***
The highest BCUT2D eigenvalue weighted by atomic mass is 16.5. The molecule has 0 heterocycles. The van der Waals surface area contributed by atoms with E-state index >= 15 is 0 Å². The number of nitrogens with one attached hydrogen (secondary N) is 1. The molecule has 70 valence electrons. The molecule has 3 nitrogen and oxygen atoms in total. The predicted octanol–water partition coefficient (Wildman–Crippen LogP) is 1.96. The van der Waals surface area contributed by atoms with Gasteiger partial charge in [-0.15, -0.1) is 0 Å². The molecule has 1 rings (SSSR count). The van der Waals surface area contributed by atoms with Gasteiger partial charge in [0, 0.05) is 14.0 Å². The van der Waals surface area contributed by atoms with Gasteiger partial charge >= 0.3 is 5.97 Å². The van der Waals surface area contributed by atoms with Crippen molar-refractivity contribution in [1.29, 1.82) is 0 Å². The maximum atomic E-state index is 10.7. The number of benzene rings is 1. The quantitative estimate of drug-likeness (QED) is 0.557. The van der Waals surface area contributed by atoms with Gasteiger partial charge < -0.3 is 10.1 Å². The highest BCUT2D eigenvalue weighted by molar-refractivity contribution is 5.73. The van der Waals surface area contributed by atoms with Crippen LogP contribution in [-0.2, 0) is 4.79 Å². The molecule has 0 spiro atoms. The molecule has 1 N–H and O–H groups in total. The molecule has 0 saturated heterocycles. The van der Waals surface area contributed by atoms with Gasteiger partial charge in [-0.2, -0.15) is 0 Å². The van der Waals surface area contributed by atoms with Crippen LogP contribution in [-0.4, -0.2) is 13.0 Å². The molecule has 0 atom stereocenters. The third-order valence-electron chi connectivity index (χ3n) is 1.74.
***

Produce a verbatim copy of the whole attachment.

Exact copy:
The highest BCUT2D eigenvalue weighted by atomic mass is 16.5. The molecule has 0 heterocycles. The van der Waals surface area contributed by atoms with E-state index >= 15 is 0 Å². The number of nitrogens with one attached hydrogen (secondary N) is 1. The molecule has 70 valence electrons. The molecule has 3 nitrogen and oxygen atoms in total. The predicted octanol–water partition coefficient (Wildman–Crippen LogP) is 1.96. The van der Waals surface area contributed by atoms with Gasteiger partial charge in [-0.15, -0.1) is 0 Å². The molecule has 1 rings (SSSR count). The van der Waals surface area contributed by atoms with Gasteiger partial charge in [0, 0.05) is 14.0 Å². The van der Waals surface area contributed by atoms with Gasteiger partial charge >= 0.3 is 5.97 Å². The van der Waals surface area contributed by atoms with Crippen molar-refractivity contribution in [1.29, 1.82) is 0 Å². The maximum atomic E-state index is 10.7. The number of benzene rings is 1. The quantitative estimate of drug-likeness (QED) is 0.557. The van der Waals surface area contributed by atoms with Gasteiger partial charge < -0.3 is 10.1 Å². The highest BCUT2D eigenvalue weighted by molar-refractivity contribution is 5.73. The van der Waals surface area contributed by atoms with Crippen LogP contribution in [-0.2, 0) is 4.79 Å². The molecule has 0 spiro atoms. The molecule has 1 N–H and O–H groups in total. The molecule has 0 saturated heterocycles. The van der Waals surface area contributed by atoms with Gasteiger partial charge in [-0.2, -0.15) is 0 Å². The van der Waals surface area contributed by atoms with Crippen LogP contribution in [-0.4, -0.2) is 13.0 Å². The molecule has 0 atom stereocenters. The third-order valence-electron chi connectivity index (χ3n) is 1.74.